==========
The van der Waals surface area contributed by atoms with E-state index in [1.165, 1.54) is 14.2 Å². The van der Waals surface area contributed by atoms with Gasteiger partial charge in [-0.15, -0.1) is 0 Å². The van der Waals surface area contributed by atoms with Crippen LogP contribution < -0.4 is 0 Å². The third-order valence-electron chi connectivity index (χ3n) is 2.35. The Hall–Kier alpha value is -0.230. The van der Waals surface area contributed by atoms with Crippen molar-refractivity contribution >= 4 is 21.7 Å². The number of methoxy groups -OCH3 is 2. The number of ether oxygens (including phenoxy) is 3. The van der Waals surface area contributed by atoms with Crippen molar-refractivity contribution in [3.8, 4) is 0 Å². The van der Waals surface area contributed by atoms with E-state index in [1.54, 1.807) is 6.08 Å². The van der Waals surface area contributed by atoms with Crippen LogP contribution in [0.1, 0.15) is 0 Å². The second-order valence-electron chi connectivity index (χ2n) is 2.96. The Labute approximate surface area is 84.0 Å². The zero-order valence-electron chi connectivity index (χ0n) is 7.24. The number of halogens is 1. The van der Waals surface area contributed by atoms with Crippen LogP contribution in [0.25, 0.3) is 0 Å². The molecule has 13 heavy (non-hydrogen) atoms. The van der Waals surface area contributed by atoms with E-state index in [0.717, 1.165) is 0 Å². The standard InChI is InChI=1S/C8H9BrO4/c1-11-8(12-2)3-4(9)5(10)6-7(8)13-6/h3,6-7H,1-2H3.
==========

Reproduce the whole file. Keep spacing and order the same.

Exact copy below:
The van der Waals surface area contributed by atoms with E-state index in [1.165, 1.54) is 14.2 Å². The van der Waals surface area contributed by atoms with Gasteiger partial charge in [-0.15, -0.1) is 0 Å². The van der Waals surface area contributed by atoms with Crippen LogP contribution < -0.4 is 0 Å². The third-order valence-electron chi connectivity index (χ3n) is 2.35. The Hall–Kier alpha value is -0.230. The van der Waals surface area contributed by atoms with Crippen molar-refractivity contribution >= 4 is 21.7 Å². The number of methoxy groups -OCH3 is 2. The number of ether oxygens (including phenoxy) is 3. The van der Waals surface area contributed by atoms with Crippen molar-refractivity contribution in [3.8, 4) is 0 Å². The van der Waals surface area contributed by atoms with E-state index in [1.54, 1.807) is 6.08 Å². The van der Waals surface area contributed by atoms with Crippen LogP contribution in [0.1, 0.15) is 0 Å². The second-order valence-electron chi connectivity index (χ2n) is 2.96. The Labute approximate surface area is 84.0 Å². The zero-order valence-electron chi connectivity index (χ0n) is 7.24. The number of halogens is 1. The van der Waals surface area contributed by atoms with Crippen LogP contribution in [0.25, 0.3) is 0 Å². The molecule has 13 heavy (non-hydrogen) atoms. The van der Waals surface area contributed by atoms with E-state index in [0.717, 1.165) is 0 Å². The standard InChI is InChI=1S/C8H9BrO4/c1-11-8(12-2)3-4(9)5(10)6-7(8)13-6/h3,6-7H,1-2H3.